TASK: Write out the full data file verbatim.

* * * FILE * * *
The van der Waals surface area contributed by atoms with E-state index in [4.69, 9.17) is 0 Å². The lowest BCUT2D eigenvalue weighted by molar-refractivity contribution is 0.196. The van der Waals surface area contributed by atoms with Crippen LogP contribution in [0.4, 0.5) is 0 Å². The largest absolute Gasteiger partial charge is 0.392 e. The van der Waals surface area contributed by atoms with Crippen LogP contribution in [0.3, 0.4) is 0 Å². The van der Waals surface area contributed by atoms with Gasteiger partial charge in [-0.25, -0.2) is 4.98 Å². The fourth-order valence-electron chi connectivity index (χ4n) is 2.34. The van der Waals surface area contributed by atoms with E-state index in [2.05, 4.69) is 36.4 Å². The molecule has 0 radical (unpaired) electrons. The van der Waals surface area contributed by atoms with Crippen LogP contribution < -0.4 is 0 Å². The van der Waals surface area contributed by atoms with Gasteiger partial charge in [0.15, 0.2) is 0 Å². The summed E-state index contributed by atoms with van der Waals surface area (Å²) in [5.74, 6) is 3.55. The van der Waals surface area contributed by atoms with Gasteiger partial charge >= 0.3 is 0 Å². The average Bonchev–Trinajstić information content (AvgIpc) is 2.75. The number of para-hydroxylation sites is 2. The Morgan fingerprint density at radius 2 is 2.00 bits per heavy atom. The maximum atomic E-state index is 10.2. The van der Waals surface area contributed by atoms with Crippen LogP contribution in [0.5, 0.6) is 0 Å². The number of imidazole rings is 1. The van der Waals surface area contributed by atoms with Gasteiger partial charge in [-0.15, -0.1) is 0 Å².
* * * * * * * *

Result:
The van der Waals surface area contributed by atoms with E-state index in [4.69, 9.17) is 0 Å². The lowest BCUT2D eigenvalue weighted by molar-refractivity contribution is 0.196. The van der Waals surface area contributed by atoms with Crippen LogP contribution in [0.4, 0.5) is 0 Å². The largest absolute Gasteiger partial charge is 0.392 e. The van der Waals surface area contributed by atoms with Crippen LogP contribution in [0.3, 0.4) is 0 Å². The van der Waals surface area contributed by atoms with Gasteiger partial charge in [-0.25, -0.2) is 4.98 Å². The fourth-order valence-electron chi connectivity index (χ4n) is 2.34. The van der Waals surface area contributed by atoms with E-state index in [2.05, 4.69) is 36.4 Å². The molecule has 0 radical (unpaired) electrons. The van der Waals surface area contributed by atoms with Crippen LogP contribution < -0.4 is 0 Å². The van der Waals surface area contributed by atoms with Gasteiger partial charge in [0.15, 0.2) is 0 Å². The summed E-state index contributed by atoms with van der Waals surface area (Å²) in [5.74, 6) is 3.55. The van der Waals surface area contributed by atoms with Gasteiger partial charge >= 0.3 is 0 Å². The average Bonchev–Trinajstić information content (AvgIpc) is 2.75. The number of para-hydroxylation sites is 2. The Morgan fingerprint density at radius 2 is 2.00 bits per heavy atom. The maximum atomic E-state index is 10.2. The van der Waals surface area contributed by atoms with Crippen LogP contribution in [0.5, 0.6) is 0 Å². The number of imidazole rings is 1. The van der Waals surface area contributed by atoms with Gasteiger partial charge in [-0.15, -0.1) is 0 Å².